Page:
The Great Sand Dunes National Park is in Southern Colorado, close to the middle of the state from East to West. It’s about 100 miles from Colorado Springs, a town that’s beautiful, but that I’m frankly sick of. Noelle here, by the way.

Since late September of 2019, Steve and I have spent more months than I’d like to count in Colorado Springs. Steve’s aging parents moved back there in their mid-70’s. Steve spent part of his childhood there with them. What I’ve learned in the past 18-months: do not, I repeat, do not move away from your core family support system in your mid-70’s. No good can come of it. For anyone.

Oh wait, I was talking about the Great Sand Dunes. It’s been a stressful time, can you tell? Between parents and global pandemic, I tell you, what a freaking ride!

The Best Laid Plans

Sand Dunes. Write about sand dunes. So we have a three week stretch before needing to return to The Springs for Bill’s next neurologist appointment AND our second Covid vaccination (yay!). I actually got out a paper map and began looking at cool places to go. It was a pretty good loop taking us to the Sand Dunes, through Durango, over to Mesa Verde National Park, the Hovenweep National Monument. Then up to Moab, Utah and the Arches National Park, back into Colorado and the Colorado National Monument. From there we’d go to Black Canyon of the Gunnison NP, a little side trip to Ouray, then Florissant Fossil Beds National Monument before heading back to The Springs.

Boondocking
Cupcake at Sacred White Shell Mountain

Bureau of Land Management: Boondocking Heaven!

Well, we stopped on Bureau of Land Management land at Sacred White Shell Mountain about ten miles before the Dunes. And we’ve stayed here four nights. At this pace, we won’t make the whole planned loop. Which is exactly why we don’t generally make solid plans. But it’s beautiful here and quiet, even though it’s windy. So we went into the town of Alamosa one day and visited the Great Sand Dunes today.

This area is part of the Sangre de Cristo mountain range and National Heritage Area. The mountains are gorgeous. Nothing left to say about that! We’re staying on Lake Como Road (BLM Road 5410), which is one of only three roads to access the Sangre de Cristo wilderness. It’s one of the most difficult 4×4 routes in Colorado, but we stayed on the good part before it got too steep and rocky. We saw cars and trucks continuing up beyond us into the mountains and honestly most of them were back within a half hour. It’s just too rocky for regular SUVs even. Supposedly it’s one of the top 10 4×4 routes in the world.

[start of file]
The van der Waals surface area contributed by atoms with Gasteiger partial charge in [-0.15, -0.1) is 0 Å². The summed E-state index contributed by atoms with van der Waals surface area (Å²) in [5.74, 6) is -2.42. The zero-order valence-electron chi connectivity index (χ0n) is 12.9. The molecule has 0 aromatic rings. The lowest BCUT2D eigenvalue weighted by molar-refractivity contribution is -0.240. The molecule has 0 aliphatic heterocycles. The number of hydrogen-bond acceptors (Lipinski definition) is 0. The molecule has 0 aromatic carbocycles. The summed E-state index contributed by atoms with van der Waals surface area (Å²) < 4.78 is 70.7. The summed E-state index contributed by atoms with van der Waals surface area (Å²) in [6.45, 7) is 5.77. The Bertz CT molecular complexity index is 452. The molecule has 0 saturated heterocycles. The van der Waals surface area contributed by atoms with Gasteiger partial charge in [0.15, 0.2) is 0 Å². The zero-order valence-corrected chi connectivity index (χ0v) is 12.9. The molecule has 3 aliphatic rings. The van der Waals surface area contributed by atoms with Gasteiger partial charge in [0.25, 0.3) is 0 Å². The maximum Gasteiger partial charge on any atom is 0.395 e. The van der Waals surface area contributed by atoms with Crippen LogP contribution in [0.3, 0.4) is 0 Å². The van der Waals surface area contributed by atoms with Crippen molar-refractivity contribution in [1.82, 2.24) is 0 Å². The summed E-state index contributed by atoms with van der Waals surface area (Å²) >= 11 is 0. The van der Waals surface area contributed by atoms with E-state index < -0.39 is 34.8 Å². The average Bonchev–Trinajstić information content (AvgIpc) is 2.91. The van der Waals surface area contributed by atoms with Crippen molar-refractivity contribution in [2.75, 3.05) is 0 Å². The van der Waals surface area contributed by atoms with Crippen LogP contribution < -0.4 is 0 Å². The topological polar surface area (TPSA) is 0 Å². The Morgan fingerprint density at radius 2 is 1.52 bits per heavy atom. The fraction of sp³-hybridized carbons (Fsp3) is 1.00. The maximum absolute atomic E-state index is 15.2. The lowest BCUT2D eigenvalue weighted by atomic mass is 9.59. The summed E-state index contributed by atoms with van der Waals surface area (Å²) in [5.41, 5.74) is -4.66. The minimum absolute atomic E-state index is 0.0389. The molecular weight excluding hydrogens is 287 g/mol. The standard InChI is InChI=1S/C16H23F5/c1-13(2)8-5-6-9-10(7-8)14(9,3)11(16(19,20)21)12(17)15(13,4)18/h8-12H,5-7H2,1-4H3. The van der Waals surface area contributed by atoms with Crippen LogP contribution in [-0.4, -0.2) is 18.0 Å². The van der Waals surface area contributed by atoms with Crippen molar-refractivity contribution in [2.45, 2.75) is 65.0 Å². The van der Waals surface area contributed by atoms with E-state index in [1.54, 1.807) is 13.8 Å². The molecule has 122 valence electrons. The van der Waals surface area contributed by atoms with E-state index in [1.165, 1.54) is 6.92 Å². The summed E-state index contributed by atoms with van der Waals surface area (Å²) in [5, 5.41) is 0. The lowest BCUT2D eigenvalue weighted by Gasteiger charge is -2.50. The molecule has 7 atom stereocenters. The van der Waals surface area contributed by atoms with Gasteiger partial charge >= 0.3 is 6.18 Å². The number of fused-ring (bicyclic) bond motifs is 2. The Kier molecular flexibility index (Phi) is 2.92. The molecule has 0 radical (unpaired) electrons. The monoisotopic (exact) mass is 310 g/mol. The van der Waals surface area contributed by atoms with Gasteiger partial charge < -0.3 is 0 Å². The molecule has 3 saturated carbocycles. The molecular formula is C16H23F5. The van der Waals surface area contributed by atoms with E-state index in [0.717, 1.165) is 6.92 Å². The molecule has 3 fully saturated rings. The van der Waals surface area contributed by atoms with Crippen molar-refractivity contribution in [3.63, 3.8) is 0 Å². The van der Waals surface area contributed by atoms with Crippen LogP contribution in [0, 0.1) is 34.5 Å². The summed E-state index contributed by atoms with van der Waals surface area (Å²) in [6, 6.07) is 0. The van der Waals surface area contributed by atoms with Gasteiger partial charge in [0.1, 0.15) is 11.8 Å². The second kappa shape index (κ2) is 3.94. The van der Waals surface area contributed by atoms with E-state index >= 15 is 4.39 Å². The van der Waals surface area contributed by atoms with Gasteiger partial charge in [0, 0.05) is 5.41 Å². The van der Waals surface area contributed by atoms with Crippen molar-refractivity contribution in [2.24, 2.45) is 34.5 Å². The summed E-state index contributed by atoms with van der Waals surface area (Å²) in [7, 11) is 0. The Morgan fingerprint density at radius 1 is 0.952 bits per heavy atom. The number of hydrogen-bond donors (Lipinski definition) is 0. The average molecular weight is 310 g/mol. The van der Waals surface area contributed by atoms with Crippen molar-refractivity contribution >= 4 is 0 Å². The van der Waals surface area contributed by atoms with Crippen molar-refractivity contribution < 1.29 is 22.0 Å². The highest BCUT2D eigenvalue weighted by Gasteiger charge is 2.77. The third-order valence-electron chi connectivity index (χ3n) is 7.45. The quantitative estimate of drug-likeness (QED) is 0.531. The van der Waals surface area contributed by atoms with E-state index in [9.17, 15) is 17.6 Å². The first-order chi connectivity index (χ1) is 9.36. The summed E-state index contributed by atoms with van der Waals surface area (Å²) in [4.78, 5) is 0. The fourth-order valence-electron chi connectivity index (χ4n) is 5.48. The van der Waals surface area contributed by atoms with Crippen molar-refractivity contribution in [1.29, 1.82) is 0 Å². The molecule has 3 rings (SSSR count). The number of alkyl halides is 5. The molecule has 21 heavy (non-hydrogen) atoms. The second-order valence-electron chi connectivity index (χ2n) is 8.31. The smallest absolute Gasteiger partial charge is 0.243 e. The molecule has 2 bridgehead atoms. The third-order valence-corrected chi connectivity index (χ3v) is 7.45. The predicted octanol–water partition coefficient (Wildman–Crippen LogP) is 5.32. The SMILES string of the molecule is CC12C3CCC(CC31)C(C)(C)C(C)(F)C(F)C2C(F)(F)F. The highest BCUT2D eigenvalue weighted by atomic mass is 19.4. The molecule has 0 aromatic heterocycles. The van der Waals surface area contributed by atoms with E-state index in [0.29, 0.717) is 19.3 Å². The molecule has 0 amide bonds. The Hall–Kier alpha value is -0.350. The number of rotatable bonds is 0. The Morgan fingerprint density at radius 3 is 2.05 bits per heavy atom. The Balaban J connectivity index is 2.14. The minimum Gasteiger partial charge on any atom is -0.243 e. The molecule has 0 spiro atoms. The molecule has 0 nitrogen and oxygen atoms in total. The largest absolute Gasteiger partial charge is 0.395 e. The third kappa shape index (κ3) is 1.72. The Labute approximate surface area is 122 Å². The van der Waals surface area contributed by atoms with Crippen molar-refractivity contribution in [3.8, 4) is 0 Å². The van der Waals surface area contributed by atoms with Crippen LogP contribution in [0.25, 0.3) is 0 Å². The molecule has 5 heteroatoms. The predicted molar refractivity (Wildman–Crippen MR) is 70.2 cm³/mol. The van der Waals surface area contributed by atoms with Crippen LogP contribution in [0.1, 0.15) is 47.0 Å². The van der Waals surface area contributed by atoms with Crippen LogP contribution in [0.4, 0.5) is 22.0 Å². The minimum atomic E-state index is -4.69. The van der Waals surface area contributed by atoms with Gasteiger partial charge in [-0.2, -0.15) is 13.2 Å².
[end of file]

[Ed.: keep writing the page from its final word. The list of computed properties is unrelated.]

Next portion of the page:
So many miles of Beauty and no one to share them with!

All that to say the area around the Great Sand Dunes is just as beautiful as the Dunes themselves. The BLM road and connecting trail leads to several 14ers on the Blanca Massif, including Blanca Peak. It’s really just amazing here. So many stars at night and just miles of mountain views. We could see other RVs and Camper vans but no one was close to each other, so it’s kind of like having our own wilderness! It kind of reminded me of our visit to Hungry Horse Reservation, which is a handful of miles from Glacier NP, but empty when we visited.

The Great Sand Dunes are something to see. I know we have them in Oregon and even though we camped near them during our travels down the Oregon and California Coasts, we really didn’t see them. I know that’s probably a sin or something. But the weather was rainy and cold and well, we just didn’t.

Our visit to the National Park of course meant that the Visitor Center with exhibits and info is closed due to Covid. However the Gift Shop is open and thriving. Go figure. Also no one was at the entrance gate taking admission money, so we simply hung our pass from our rear view mirror and went on in. The Gift Shop is actually pretty good and the staff was knowledgeable, so it’s worth a stop.